Yellow perch, I’d expect the perch fishery in 2016 to pretty normal in comparison to our higher yield years past, the fish are out there I predict another good year ahead once again and much better yet in 2017 & 2018.
Smallmouth bass, I have no concerns with this fishery in US. or Canadian waters, most of the charters we’ve ran over the last 3 years has yielded reasonable numbers of small fish throughout the day, that alone tells us that the reproduction of the bass is normal to the area and numbers of fish are average to slightly above. So in 2016 anglers should expect to experience the same great fishing they’ve became accustom to the last 3 years.
Steelhead Trout: The Steelhead Trout fishery is very good and continues to get better each year. Steelhead prefer the deeper, cooler water east of Kelly’s Island stretching toward Lorain. June through August is a good time to begin the search. Canadian waters around Pelee Point and eastward can also be very productive from late July through August. Steelhead Trout range in size with fish exceeding 30 inches a common occurrence. Trolling is a must when targeting Steelhead on Lake Erie. Leaping high out of the water and tail walking on top of the water from hook-set to net, a Steelhead Trout is a fun fish to catch and a very worthy adversary for any angler. For those who prefer to employ different tactics such as casting or flipping flies, take a good look at the Rocky River area near Cleveland. Good lure colors are white, hot pink and chartreuse. For information on how the bite is going at the Rocky River and other tributaries, consult the Division of Wildlife’s web site at www.wildohio.com or check the Cleveland Metro Parks web site at www.clemetparks.com.
Our base of operations at Catawba Island (Marblehead, Ohio) made adding Steelhead charters a logical choice, so Char-Tom Charters began offering Steelhead trips to our customers two years ago. I encourage customers who are thinking about a Steelhead charter to consider choosing a Walleye/Steelhead combination package. Walleye are often caught when targeting Steelhead and considered a bonus fish. As of this writing the daily limit per angler for Lake Erie Trout and Salmon (singly or in combination) is 5 fish from May 16 – August 31 and 2 fish from September 1 – May 15. A minimum size limit of 12 inches also applies.
Pan Fish (Crappie/Bluegill): Char-Tom Charters does not offer pan fishing trips. But anglers with the mobility of smaller boats should not overlook the great Crappie fishery that Lake Erie has to offer. With a little effort looking for the right spots, Sandusky Bay can prove to be an excellent area for big spring Crappies. Other areas to consider are marinas. Most marinas do not permit fishing from their docks. However, by boat many marinas can be fished without difficulties. Additional areas to consider for some really good fishing opportunities in the spring and fall months include West Harbor and East Harbor as well as shorelines offering a lot of underwater structure.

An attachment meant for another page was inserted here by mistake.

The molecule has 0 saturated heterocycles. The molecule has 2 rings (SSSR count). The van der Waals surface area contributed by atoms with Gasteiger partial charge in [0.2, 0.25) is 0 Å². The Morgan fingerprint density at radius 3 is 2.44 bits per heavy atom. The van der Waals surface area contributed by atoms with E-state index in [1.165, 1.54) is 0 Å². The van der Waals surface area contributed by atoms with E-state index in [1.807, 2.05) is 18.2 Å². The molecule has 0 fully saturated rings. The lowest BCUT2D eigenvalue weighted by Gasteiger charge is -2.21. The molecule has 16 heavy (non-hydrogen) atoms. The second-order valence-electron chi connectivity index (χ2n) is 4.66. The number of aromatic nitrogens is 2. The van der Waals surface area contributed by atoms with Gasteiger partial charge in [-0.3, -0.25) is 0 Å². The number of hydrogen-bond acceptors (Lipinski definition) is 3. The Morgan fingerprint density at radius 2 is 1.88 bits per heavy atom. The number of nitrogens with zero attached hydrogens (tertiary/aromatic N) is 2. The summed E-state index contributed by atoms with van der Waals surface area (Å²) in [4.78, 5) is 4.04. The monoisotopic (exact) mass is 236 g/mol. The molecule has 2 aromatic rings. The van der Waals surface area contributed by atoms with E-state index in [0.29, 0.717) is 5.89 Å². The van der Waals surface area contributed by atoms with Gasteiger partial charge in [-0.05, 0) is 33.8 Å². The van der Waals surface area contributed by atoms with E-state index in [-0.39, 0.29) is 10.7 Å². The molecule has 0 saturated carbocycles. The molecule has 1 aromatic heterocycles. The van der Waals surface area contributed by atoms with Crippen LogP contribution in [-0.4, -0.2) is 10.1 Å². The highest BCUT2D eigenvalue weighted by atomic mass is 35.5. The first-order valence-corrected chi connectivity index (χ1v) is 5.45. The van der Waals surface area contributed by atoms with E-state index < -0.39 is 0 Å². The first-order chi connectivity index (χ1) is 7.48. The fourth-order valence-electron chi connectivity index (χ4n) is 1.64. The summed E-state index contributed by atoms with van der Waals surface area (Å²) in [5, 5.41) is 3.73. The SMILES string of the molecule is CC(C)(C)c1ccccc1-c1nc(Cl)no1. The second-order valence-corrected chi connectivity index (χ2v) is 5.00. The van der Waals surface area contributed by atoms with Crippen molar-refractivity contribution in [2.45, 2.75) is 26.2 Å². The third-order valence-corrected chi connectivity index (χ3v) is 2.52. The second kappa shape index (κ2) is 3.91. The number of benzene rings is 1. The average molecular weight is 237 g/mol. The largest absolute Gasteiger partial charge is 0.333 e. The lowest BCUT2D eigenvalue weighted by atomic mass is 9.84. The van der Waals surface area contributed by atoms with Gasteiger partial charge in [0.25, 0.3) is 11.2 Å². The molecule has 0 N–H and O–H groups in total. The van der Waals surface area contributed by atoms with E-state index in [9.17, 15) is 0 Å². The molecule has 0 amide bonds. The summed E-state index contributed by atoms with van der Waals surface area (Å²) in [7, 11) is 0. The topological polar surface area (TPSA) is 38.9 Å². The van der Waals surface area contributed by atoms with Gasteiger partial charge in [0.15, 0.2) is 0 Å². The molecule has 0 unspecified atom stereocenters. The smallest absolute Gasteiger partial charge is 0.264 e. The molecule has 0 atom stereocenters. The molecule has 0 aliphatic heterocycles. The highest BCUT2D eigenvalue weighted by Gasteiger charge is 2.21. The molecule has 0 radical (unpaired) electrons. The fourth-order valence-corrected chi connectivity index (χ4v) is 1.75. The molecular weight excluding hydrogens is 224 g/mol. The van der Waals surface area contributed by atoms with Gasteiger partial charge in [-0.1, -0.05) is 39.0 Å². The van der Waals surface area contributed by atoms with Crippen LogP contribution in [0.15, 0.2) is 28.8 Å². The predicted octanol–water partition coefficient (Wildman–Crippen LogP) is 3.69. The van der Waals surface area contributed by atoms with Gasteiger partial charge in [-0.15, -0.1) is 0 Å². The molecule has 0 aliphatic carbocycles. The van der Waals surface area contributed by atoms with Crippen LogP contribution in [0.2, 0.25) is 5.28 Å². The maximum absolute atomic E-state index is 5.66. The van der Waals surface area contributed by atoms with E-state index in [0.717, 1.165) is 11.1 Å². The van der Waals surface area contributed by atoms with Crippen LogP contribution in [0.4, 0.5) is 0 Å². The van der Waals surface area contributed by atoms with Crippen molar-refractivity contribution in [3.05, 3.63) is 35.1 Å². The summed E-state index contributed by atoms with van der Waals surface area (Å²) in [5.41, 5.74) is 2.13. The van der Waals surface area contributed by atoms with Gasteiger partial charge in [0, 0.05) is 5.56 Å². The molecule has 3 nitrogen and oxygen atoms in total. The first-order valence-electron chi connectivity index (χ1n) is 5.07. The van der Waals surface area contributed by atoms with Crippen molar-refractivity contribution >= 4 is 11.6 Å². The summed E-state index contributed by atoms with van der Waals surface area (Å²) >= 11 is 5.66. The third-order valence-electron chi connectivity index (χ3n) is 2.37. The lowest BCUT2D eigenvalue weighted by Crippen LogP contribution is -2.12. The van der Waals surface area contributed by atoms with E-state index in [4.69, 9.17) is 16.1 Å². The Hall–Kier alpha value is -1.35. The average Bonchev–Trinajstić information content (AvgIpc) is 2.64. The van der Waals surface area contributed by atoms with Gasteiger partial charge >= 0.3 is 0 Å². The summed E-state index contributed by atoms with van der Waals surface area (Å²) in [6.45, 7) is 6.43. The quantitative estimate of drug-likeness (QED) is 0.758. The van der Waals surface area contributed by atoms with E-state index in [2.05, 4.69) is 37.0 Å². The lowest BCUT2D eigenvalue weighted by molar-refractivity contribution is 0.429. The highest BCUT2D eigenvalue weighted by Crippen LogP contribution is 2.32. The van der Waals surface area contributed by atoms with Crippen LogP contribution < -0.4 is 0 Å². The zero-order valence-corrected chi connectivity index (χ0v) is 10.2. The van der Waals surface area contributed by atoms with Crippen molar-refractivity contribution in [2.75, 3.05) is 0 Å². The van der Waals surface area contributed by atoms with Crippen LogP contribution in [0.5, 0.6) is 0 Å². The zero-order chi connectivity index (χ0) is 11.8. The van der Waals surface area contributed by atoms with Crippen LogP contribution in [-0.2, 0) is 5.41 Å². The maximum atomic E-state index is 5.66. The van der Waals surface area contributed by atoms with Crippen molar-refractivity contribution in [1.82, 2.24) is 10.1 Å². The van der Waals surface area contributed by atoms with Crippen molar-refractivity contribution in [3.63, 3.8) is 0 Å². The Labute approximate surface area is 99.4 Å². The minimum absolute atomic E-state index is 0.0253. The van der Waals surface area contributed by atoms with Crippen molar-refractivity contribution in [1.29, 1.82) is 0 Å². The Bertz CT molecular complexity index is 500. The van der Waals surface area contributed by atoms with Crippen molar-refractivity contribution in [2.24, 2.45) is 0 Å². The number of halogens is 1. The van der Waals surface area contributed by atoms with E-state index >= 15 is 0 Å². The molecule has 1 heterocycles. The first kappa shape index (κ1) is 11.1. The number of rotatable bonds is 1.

Invasive Species: Zebra Mussel, Alewife, White Perch and Round Goby are perhaps the most well known of several invasive species that were all introduced into the Great Lakes through the discharge of ballast water from ships. As a whole the threats from these invasive species of marine life are not at intolerable levels at this time. However, local marine biologists are keeping all under close observation annually. And measures are currently underway to establish national regulations for the treatment of ballast water in ships operating on the Great Lakes. Zebra Mussels (whose numbers have declined over the last few years) contributed greatly to the cleaner water in Lake Erie but are now thought to be a factor in record-setting algae blooms. The biggest threat to Lake Erie from Alewife and White Perch is that they compete for the same food as young Walleye and Yellow Perch. The Round Goby is a serious threat to the reproduction of all fish because they consume innumerable unhatched eggs at spawning time. Conversely, Gobies have proven to be a good food source for Lake Erie’s Walleye, Yellow Perch and especially Smallmouth Bass. Another invasive species, the Asian Carp, has not yet been found in Lake Erie. Continuing large scale efforts are being made to control these fish in rivers where they are known to exist and to stop any migration into Lake Erie.